July 2, 2019
Firms in the FTSE 100 are on track to reach the target of 33 percent of women on boards by 2020 that was set by the Hampton Alexander Review. In its July update, the organisation reports that 27.5 percent of FTSE 250 board positions now held by women, up from 24.9 percent three years ago. The figures suggest that if progress matches the same gains made over the last 3 years, then FTSE 100 companies are on track to meet the 2020 target. Just under a third (32.1 percent) of FTSE 100 board positions are now held by women, up from 12.5 percent in 2011.
Launched in 2016, the government-backed independent Hampton-Alexander Review set FTSE 350 businesses a target of having 33 percent of all board and senior leadership positions held by women by the end of 2020. The new figures show that if progress matches the same gains made over the last three years, then FTSE 100 companies are on track to meet the 2020 target. The number of all-male boards across the FTSE 350 has fallen from 152 in 2011 to four.
Sir Philip Hampton, Chair of the Review said: “The FTSE 250 is working hard to catch up but still too many boards have only one woman and remarkably today there are four all male boards in the FTSE 250. We are expecting to see good progress in the number of women appointed into senior leadership roles this year, with those companies having worked hard for several years exceeding the 33 percent target and reaping the benefits. We look forward to receiving the data submissions during the month of July and reporting on progress in November.”
The most recent issue of the review was published in November 2018, with a new update promised for this November outlining progress on the number of women on boards.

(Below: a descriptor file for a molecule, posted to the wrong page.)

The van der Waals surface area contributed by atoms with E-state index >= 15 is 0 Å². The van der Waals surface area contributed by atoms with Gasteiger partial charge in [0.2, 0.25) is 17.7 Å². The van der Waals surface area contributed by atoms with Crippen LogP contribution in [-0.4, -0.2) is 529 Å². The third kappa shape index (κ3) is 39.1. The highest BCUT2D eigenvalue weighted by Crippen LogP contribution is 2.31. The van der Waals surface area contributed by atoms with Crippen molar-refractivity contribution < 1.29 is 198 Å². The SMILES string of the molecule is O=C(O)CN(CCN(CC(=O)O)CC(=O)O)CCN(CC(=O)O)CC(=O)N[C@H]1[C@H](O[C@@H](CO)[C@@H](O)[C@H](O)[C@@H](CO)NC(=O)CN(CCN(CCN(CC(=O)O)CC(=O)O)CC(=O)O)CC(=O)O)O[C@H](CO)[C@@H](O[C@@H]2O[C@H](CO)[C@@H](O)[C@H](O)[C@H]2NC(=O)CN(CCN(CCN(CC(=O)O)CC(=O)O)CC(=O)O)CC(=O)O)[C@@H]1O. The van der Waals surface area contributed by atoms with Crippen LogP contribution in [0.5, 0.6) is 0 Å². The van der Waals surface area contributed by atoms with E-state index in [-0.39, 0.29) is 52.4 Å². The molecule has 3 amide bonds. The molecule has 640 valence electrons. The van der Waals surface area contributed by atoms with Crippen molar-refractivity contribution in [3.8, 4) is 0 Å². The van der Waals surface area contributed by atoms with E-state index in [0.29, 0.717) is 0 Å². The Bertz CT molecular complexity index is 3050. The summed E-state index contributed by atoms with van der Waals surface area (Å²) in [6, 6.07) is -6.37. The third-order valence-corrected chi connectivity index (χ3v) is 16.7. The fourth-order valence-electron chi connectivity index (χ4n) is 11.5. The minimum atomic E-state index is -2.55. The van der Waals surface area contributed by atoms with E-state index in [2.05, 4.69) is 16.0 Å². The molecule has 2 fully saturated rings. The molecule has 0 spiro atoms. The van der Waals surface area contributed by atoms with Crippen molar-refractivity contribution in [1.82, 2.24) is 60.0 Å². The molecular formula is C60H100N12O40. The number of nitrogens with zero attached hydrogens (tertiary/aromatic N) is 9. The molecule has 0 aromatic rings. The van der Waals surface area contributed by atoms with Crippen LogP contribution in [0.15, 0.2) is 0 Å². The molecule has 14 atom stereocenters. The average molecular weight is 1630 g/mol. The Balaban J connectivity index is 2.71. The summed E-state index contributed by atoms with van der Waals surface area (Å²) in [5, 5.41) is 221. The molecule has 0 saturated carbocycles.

Still to respond
However the new report also names fourteen companies named who have not responded and still have one woman or fewer on their board.
It is especially disappointing that fourteen companies are still falling so far short of shareholder expectations
Chris Cummings, Chief Executive of the Investment Association said: “Investors want to invest in businesses that demonstrate they are diverse and inclusive because this leads to better decision-making and avoids group think. There has been good progress made, with 20 companies that we wrote to responding by appointing another woman to their board. This is a sign that many companies are getting the message, but there is still more work to do.
“It is especially disappointing that fourteen companies are still falling so far short of shareholder expectations by having just a single woman on their board. Adopting this ‘one and done’ attitude is not good enough, and investors expect companies to up their game and explain clearly how they will set this right going forward.”
Monday 1 July 2019 marked the portal opening for FTSE 350 companies to submit their senior leadership gender representation data to the Hampton-Alexander Review. Companies have just one month – until 31 July – to lodge the gender split of their Executive Committee, and the Direct Reports to the Executive Committee via the portal.
The fourteen companies that have not responded to the review and still one or fewer women on boards are:
1. Baillie Gifford Japan Trust Plc
2. BCA Marketplace Plc
3. Energean Oil & Gas Plc
4. Ferrexpo Plc
5. Grafton Group Plc
6. Herald Investment Trust Plc
7. Hochschild Mining Plc
8. Jupiter European Opportunities Trust Plc
9. Rank Group Plc
10. Riverstone Energy Ltd
11. Sequoia Economic Infrastructure Income Fund Ltd
12. Telecom Plus Plc
13. TR Property Investments
14. Tritax Big Box REIT Plc